The Oral Cholera Vaccine: Meeting Millennium Development Goal Six Lynn Clark Callister, PhD, RN, FAAN


illennium Development Goal #6 focuses on a reduction of diseases throughout the world including devastating diarrheal illnesses such as cholera. It is estimated that 1.4 billion people were at risk for cholera in 2012, with 90% of cases in low-resource countries in Africa and 10% in southern Asia (Ali et al., 2012). In 2010, there was a severe cholera epidemic in Haiti for the first time in recorded history following the major earthquake that killed more than 200,000 Haitians and disrupted their already fragile water and sanitation infrastructure. Cholera is a diarrheal disease, which has been called “a disease of poverty, linked to poor sanitation and a lack of potable water” (Pape & Rouzier, 2014, p. 2067). Improving hygiene practices and access to clean water are essential for prevention of this life-threatening disease.

to administer of the three. Shanchol was successfully used in Haiti following the 2010 widespread (664,282 cases) outbreak of cholera (Ivers et al., 2013) and in Odisha, India in a mass immunization of 31,552 people living in slums (Kar et al., 2014). Project administrators found that detailed microplanning and social mobilization were essential to success. Costs per fully vaccinated person were minimal at $1.13. Lessons learned in this study may be useful in other settings with vulnerable populations (Kar et al., 2014). Despite positive factors, many questions remain about OCV, including how many doses (1 versus 2) are most efficacious and whether OCV can safely be stored at room temperature and for what length of time (Pape & Rouzier, 2014). Reaching a large amount of people for a second follow-up OVC dose

Improving hygiene practices and access to clean water are essential for prevention of cholera. Oral cholera vaccines may be lifesaving measures for developing countries. Availability of rehydration centers and better education of both the public and healthcare providers are essential to control cholera. The WHO and UNICEF are working together to improve access to clean water and to improve sanitation and hygiene (WASH) in many developing countries, but there is much work to be done. There are currently three oral cholera vaccines (OCV) available, which all demonstrate safety and efficacy lasting up to 5 years. The Shanchol vaccine has been found to be the least expensive and easiest November/December 2014

can be a major challenge (Kar et al., 2014). Storage becomes a significant barrier, especially when transporting the vaccine in subtropical or desert climates. Finally, can OCV be administered to childbearing women and infants since there are no current guidelines for pregnant women and children younger than 1 year of age? Although both WHO and the Global Alliance for Vaccines and Immunization support the use of OCV for cholera epidemics globally and the Gates Foundation generously underwrites costs, there are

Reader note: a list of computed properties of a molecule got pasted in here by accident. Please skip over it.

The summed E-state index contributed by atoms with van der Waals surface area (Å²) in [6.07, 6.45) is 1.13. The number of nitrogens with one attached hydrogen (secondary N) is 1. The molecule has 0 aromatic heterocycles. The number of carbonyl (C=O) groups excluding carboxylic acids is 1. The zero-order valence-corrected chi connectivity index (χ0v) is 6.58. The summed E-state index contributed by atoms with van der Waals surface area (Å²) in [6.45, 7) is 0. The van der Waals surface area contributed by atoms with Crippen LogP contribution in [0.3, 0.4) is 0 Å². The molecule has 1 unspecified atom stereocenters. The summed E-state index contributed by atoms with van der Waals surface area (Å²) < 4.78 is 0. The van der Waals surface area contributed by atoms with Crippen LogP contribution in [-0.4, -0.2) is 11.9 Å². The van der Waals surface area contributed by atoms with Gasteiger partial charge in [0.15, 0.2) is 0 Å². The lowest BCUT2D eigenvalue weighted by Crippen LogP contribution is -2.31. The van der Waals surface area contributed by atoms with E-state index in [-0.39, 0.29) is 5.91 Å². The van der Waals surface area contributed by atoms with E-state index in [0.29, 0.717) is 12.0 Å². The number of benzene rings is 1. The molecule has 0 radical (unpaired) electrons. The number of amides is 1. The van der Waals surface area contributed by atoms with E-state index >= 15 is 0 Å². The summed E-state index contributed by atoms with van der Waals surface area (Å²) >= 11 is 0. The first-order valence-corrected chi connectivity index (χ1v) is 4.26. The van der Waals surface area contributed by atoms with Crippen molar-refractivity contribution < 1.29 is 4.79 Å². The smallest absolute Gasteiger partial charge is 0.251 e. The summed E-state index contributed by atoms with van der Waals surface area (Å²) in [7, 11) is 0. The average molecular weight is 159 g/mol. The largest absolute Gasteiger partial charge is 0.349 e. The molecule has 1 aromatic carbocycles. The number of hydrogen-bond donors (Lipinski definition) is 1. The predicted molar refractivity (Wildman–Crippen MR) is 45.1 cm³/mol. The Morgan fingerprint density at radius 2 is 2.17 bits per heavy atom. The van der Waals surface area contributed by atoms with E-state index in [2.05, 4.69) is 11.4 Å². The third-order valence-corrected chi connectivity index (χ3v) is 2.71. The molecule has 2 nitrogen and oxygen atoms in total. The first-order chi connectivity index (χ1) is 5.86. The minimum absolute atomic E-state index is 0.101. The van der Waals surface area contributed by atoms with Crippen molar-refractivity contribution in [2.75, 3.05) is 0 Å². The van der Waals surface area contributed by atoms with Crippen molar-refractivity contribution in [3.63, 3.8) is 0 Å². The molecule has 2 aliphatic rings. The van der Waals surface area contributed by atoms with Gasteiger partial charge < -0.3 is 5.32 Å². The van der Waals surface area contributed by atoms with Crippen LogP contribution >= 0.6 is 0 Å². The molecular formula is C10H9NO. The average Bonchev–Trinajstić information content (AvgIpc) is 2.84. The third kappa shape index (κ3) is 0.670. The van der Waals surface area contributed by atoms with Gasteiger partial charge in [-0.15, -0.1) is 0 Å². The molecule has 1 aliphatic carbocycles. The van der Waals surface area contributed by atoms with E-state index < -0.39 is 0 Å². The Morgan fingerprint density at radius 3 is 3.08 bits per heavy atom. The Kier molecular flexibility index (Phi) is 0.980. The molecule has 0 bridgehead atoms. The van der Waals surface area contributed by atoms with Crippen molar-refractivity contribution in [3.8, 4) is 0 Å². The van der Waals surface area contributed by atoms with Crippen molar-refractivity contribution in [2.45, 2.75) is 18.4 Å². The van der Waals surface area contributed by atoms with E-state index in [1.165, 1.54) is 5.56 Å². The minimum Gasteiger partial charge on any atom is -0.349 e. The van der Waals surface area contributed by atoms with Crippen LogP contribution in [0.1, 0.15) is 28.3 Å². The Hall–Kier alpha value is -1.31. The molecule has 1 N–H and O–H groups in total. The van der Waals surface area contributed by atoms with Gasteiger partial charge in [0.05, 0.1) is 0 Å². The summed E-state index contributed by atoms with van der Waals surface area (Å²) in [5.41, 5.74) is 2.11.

ethical questions regarding what priorities will guide the distribution of current stockpiles of OCV. What if there are concurrent epidemics or situations where there are large bodies of refugees living in close quarters or in areas of the world where cholera is endemic? Who decides what needs are most pressing? In the meantime, educational efforts and the promotion of WASH strategies including improved sanitation and personal hygiene with the provision of soap and clean water to vulnerable populations are essential. ✜ Lynn Clark Callister is a Professor Emerita, College of Nursing, Brigham Young University, Provo, UT, and an Editorial Board Member of MCN. She can be reached via e-mail at [email protected] . The author declares no conflict of interest. DOI:10.1097/NMC.0000000000000079 References Ali, M., Lopez, A. L., You, Y. A., Kim, Y. E., Sah, B., Maskery, B., & Clemens, J. (2012). The global burden of cholera. Bulletin of the World Health Organization, 90(3), 209A–281A. doi:10.2471/BLT.11.093427 Ivers, L.C., Teng, J. E., Lascher, J., Raymond, M., Weigel, J., Victor, N., . . ., Farmer, P. E. (2013). Use of oral cholera vaccine in Haiti: A rural demonstration project. American Journal of Tropical Medical Hygiene, 89(4), 617–624. doi:10.4269/ajtmh.13-0183 Kar, S. K., Sah, B., Patnaik, B., Kim, Y. H., Kerketta, A. S., Shin, S., . . ., Wierzba, T. F. (2014). Vaccination with a new, less expensive oral cholera vaccine using public health infrastructure in India: The Odisha Model. PLoS Neglected Tropical Diseases, 8(2), e2629. d o i : 10 . 1 3 7 1 / j o u r n a l . p n t d . 0 0 0 2 6 2 9 . Retrieved from info%3Adoi%2F10.1371%2Fjournal. pntd.0002629 Pape, J. W., & Rouzier, V. (2014). Embracing oral cholera vaccine—Shifting response to cholera. The New England Journal of Medicine, 370(22), 2067–2069. doi:10.1056/ NEJMp1402837 MCN

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The oral cholera vaccine: meeting Millennium Development Goal Six.

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